From the Lafayette Gazette of June 18th, 1898:
IMPORTANT TO VOTERS.
The attention of the voters of this parish is again called to the announcement made in another column of this paper by the registrar, Mr. A. M. Martin.
In its desire to accord every white man the privilege of casting his vote, the constitutional convention, lately held in New Orleans, has adopted what is known as section 5 of the suffrage law. Under this section every white man in Lafayette parish, unless especially disqualified, can register and become a voter, but he must register prior to Sept. 1, 1898, if he wishes to avail himself of the provisions of this section. Voters who won property or can read need not be in a hurry to register, as they may do so after that date, but those who can not register under the property or educational clause are urged to have themselves registered before the first of next September. Should they fail to do so, they will have disfranchised themselves and will have no one else to blame. The State does not want to take away the suffrage from any white citizen and it is for the latter to say if he wishes to vote or not. In order that there may be no misunderstanding we will describe as clearly as we can, those who may vote under section five:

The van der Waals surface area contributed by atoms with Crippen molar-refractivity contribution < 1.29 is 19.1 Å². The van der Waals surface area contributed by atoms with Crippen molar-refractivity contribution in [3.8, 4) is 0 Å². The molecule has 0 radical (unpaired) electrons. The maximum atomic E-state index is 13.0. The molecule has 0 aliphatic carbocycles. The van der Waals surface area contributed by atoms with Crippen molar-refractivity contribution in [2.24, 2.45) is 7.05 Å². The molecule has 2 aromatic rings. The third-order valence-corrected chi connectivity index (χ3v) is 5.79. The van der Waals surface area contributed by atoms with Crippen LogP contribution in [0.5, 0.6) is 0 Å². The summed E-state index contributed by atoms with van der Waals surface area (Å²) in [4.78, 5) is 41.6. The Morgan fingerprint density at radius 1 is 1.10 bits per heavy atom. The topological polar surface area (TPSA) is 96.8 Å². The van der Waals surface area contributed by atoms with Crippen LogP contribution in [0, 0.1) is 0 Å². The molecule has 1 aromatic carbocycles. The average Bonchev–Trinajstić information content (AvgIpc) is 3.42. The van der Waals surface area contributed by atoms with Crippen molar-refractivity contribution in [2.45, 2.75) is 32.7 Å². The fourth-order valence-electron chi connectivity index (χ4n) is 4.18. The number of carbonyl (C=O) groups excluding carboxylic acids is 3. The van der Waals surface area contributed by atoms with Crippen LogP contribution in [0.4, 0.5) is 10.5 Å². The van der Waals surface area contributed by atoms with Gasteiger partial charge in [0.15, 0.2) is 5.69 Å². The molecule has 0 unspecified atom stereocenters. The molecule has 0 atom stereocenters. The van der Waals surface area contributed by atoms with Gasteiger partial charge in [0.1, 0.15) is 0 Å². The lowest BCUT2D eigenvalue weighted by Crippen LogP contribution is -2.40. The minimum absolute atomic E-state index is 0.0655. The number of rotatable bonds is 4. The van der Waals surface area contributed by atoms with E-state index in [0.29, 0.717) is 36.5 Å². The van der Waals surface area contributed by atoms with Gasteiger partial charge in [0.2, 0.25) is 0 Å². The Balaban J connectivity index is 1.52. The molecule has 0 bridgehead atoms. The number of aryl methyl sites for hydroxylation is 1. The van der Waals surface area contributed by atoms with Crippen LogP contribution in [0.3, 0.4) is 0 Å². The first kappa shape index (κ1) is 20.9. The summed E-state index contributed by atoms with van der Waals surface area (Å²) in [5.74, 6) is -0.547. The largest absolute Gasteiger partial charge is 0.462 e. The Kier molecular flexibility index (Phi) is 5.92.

1. Every male person who was on Jan. 1, 1867 or at any date prior thereto, entitled to vote under the laws of any State of the United States.
2. Every son or grandson of any such person not less than 21 years of age at the adoption of the constitution.
3. Every foreigner naturalized prior to Jan. 1, 1898, provided he shall have resided in this State 5 years preceding the date at which he shall apply for registration.
The registration of voters under this section will close on the 31st of August, and immediately thereafter the registration office will make a list of such persons, which will be kept as a permanent record. All persons whose names will appear on this list will be admitted to register for all elections in this State, without possessing the educational or property qualification.
The Gazette has frequently spoken of section five because it believed it its duty to impress upon all citizens the importance of having themselves registered. Voters who are able to read should enlighten their illiterate neighbors upon this subject. Every white man ought to register, and if he is any sort of a man he will do so, particularly when the State offers him every opportunity.
Lafayette Gazette 6/18/1898.
Says: "..A Continuous Lake.."